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Super Modified--Evolution

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  • Super Modified--Evolution

    Where the Indy roadsters disappeared to.

    https://www.youtube.com/watch?v=4uastrgon7M

    ==


  • #2
    Thanks for sharing. I'm sure it's been said before around these parts, but Jim Rathmann's 1960 winner eventually turned into Nolan Johncock's super modified in which he was fatally injured in 1971.
    Real drivers don't need fenders!

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    • #3
      Thanks for the great link!

      Interestingly, there was also a class of cars known as supermodifieds in the Midwest that ran on dirt tracks for many years starting in the 1950s as near as I can tell. These apparently began as modified stock cars that were narrowed into something closer to a sprint car with either a roof or a roll cage. Over time they did evolve closer and closer to sprint cars until by the middle to late '60s they had basically become a caged sprint car. Many USAC drivers started out in some local version of these cars before moving up. For many years the general belief among drivers was that the cages on supermodifieds (later sometimes also known as super sprints) were kind of like having training wheels on a bicycle. When you got good enough you moved up to USAC (or IMCA or CRA for that matter) and raced without a cage.

      These supermodifieds definitely weren't like the ones in the video at Oswego. But for some reason they used the same name while running in different parts of the country. I can't remember the exact year but I believe up until around 1980 what has become the Knoxville Nationals was still known as the National Supermodified Championships even though the cars were clearly sprint cars by that time.

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      • #4
        And then there were the supermodifieds that didn't evolve from or into anything: https://drivetribe.com/p/uneven-spee...RcKF4_m18rq8Vw



        "Only a fool fights in a burning house."-Kang

        "If you listen to fools....The Maaahhhhb Ruuuules....."-Ronnie James Dio

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        • #5
          This is what we called "modifieds" in the Wisconsin & northern IL area back in the 60's. Beautiful cars IMO.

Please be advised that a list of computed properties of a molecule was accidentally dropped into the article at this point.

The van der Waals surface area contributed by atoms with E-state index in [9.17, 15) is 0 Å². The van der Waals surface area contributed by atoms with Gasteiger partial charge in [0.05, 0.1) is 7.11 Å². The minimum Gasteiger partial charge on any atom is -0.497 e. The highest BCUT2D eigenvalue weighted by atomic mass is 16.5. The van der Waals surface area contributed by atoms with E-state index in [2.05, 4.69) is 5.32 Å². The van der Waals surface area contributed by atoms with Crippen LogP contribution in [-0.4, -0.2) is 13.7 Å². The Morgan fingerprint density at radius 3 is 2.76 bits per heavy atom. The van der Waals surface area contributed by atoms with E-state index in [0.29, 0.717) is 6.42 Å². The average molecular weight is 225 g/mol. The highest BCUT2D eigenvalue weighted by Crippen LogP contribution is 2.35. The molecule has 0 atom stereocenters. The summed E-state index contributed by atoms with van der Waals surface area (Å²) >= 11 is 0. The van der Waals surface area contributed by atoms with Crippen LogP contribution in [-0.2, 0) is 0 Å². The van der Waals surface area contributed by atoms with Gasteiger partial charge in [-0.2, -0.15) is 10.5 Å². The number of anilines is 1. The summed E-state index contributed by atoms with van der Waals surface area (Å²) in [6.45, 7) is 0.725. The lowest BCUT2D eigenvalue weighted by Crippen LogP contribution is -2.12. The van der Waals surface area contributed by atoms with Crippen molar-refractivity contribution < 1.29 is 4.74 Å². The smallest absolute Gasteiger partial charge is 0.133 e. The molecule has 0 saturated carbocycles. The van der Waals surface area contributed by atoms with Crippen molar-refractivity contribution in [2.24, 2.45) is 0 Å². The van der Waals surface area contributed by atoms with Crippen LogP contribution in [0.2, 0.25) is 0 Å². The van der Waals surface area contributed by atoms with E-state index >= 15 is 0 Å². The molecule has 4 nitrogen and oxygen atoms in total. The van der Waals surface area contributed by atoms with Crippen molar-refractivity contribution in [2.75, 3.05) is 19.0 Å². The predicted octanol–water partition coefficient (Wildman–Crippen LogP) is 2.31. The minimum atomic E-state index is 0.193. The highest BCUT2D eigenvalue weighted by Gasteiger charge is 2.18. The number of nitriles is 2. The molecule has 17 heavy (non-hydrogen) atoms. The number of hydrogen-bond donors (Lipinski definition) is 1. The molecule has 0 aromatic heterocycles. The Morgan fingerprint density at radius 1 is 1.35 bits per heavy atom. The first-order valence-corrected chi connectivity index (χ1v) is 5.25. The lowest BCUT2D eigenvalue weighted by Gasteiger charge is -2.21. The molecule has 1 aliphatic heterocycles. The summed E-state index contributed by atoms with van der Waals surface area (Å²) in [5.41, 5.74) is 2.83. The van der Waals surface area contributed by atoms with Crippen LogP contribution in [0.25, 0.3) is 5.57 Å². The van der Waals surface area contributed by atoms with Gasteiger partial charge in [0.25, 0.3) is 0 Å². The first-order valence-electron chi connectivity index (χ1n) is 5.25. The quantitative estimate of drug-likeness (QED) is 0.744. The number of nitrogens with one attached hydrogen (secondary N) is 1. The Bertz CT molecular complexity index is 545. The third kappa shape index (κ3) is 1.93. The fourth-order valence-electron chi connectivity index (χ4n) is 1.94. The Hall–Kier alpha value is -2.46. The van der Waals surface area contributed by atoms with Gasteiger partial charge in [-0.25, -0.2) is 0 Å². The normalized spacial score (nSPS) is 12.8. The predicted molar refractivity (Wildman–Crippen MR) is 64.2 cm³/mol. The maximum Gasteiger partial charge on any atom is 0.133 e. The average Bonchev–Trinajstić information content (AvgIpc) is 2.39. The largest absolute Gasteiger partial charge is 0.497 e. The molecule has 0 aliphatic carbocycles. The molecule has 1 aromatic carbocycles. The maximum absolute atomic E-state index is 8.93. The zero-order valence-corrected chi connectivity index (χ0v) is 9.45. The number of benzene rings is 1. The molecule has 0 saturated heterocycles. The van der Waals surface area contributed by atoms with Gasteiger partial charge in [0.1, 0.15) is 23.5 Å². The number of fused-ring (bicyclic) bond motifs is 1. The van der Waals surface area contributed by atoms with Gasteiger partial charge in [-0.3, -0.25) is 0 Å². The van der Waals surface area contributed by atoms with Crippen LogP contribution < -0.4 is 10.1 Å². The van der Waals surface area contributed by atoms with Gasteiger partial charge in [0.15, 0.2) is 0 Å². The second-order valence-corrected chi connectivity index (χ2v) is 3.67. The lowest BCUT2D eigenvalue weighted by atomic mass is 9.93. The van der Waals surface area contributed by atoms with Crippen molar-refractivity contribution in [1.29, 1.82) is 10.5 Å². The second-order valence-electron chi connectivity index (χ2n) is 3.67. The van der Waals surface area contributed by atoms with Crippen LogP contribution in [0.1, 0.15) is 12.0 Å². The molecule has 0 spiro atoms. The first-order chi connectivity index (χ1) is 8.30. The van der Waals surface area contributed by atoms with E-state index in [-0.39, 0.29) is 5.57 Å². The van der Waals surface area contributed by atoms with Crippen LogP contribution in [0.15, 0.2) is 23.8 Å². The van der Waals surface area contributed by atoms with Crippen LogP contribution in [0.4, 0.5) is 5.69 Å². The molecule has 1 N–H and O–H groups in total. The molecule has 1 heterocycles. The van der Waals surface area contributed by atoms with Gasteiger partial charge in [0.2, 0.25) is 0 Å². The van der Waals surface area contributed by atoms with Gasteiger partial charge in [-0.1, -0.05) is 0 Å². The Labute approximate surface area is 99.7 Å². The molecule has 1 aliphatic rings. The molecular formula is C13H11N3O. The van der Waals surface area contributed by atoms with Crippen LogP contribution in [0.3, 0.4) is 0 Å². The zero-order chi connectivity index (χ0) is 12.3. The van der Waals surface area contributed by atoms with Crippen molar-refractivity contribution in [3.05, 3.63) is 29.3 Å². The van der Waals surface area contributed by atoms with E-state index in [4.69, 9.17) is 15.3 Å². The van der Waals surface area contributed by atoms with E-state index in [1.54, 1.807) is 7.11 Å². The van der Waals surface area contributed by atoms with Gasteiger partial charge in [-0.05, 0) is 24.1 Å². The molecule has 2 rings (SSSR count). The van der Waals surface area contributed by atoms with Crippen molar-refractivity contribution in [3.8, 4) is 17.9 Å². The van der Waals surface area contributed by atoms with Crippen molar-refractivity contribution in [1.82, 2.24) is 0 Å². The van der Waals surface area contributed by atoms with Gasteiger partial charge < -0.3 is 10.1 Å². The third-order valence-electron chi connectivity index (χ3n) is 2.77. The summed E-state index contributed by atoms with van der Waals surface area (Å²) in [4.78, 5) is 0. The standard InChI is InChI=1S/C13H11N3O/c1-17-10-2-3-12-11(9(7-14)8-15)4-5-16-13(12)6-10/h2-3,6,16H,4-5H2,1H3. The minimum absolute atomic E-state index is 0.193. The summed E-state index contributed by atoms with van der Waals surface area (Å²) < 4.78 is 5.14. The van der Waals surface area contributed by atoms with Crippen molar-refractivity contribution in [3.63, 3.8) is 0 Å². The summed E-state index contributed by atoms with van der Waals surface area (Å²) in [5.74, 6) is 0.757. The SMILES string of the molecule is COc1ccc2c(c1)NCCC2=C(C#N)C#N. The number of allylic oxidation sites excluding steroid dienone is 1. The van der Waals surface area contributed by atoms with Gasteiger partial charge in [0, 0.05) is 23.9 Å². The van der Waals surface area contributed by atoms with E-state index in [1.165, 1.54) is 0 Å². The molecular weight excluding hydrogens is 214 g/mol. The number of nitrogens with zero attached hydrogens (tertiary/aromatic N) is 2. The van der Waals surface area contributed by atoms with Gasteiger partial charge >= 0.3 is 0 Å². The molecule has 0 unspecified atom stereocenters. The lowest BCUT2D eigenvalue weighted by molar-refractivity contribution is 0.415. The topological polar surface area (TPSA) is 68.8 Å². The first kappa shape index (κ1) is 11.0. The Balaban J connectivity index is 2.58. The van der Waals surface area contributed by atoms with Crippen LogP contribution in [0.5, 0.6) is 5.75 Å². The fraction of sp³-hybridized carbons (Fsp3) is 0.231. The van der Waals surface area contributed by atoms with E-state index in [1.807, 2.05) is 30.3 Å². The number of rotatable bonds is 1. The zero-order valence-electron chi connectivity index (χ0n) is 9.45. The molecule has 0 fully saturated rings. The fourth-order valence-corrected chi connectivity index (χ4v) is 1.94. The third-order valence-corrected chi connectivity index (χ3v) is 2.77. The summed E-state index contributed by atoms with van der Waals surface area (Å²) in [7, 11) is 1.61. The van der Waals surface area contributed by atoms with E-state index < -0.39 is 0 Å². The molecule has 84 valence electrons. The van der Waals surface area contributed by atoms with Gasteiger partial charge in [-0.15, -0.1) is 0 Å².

“Church supper with grandma and granddad, lets go out and have ourselves the best time we ever had" - John Mellencamp

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          • #6
            Originally posted by Oddy View Post
            This is what we called "modifieds" in the Wisconsin & northern IL area back in the 60's. Beautiful cars IMO.

            Hard to tell, did they use automobile frames, or were they tube frames?

            I imagine that this is what happened when jalopies morphed into hot rods.

            ==

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            • #7
              Originally posted by NoviVespa View Post

              Hard to tell, did they use automobile frames, or were they tube frames?

              I imagine that this is what happened when jalopies morphed into hot rods.

              ==
              I think they required car frames until around 70, then they allowed tube frames and the word "super" appeared, and ruined everything as far as I was concerned, I lost interest.
              “Church supper with grandma and granddad, lets go out and have ourselves the best time we ever had" - John Mellencamp

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              • #8
                Originally posted by Sea Fury View Post
                And then there were the supermodifieds that didn't evolve from or into anything: https://drivetribe.com/p/uneven-spee...RcKF4_m18rq8Vw